Trailers You Might’ve Missed – Batman v Superman: Dawn of Justice (Trailer #1)


So this leaked on Thursday night, after the Star Wars trailer dropped. Warner Bros. eventually just gave in and released the trailer online, after making plans to introduce the trailer to special theaters.

You’ve probably already seen the leaked teaser from SDCC from last year (although WB has been pretty thorough about deleted it), but this is far better. If you haven’t seen it (I’d be surprised if you haven’t), do check it out.

One thing keen-eyed viewers may have noticed is that it makes Superman out to be almost a tyrant-like God, with people worshiping him as such. There’s even a shot of a swat-like team with the Superman shield on their shoulder plates. I think this is purposely throwing us off. I don’t foresee the Superman they created for Man of Steel, who was raised by Martha and Jonathan Kent, to be capable of ruling the world like the Kryptonians wanted to. It’s also being made to look purposefully very dark, with Batman apparently willing to kill – Again, I feel this is a red herring to get us talking.

The Wheel of Time, #1: The Eye of the World (BOOK REVIEW)


With the Wheel of Time, Robert Jordan set out to do something truly epic. Although he set out to write a six-book series, he would eventually write 11 books and a prequel before he passed away, with another author finishing the series’ last 3 installments. At the time of it’s arrival the series was extremely popular, becoming the second most successful fantasy series after Tolkien’s The Lord of the Rings trilogy. Now nearly 25 years later, after an onslaught of brilliant fantasy literature that constantly evolves, builds upon itself, with strong deviations from clichés and stereotypes, the first work of Robert Jordan’s long-winded series struggles to keep up.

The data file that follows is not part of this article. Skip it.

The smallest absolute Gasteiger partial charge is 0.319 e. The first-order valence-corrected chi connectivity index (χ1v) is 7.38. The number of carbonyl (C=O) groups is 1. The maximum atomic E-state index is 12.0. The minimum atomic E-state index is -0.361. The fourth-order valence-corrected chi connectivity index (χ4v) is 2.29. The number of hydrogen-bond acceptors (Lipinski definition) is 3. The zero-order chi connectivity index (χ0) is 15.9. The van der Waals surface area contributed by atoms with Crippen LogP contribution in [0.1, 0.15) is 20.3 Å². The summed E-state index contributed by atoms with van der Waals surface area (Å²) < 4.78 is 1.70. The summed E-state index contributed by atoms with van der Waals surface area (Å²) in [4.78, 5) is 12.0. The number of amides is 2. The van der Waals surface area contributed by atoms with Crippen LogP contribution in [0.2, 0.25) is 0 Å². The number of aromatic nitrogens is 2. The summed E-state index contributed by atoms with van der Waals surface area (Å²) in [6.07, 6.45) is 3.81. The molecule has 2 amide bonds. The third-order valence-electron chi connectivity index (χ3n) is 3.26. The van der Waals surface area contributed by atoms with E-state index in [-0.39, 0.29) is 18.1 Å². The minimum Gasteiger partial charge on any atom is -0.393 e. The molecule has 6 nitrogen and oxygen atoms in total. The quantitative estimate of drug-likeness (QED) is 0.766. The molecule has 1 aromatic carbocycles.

The first and most egregious err on Jordan’s behalf was his attempt to try and fix Tolkien. He attempted to beef it up with more factions, with more realistic scenarios. But the parallels between the Wheel of Time and the Lord of the Rings are truly astounding. If only his lack of understanding language didn’t show so clearly, this may have been a more manageable copy. It feels like he ripped off the entirety of the layout for The Fellowship of the Ring, switched the team dynamics (sans Boromir) and turned Gandalf, Pippin and Legolas into females.

And that’s where Jordan’s greatest accomplishment lay, believe it or not. He does a really good job of making strong female characters. Actually, I’d say the majority of the novel’s most capable characters are women. In fact, females are far more receptive to the book’s magic system, known as the One Power. Moiraine Sedai is essentially the all-knowing, all-powerful wizard who leads the Hobbits out of Emond’s Field-ers out to Mount Doom The Eye of the World, in Mordor The Blight, and she ends up making plans to tutor some of the other gifted females in the group to use such an ability. The monarch is also a queen instead of a king, and her daughter the princess is also a very strong character. Stuff like this was very forward thinking for the turns that fantasy fiction would take in the years to follow.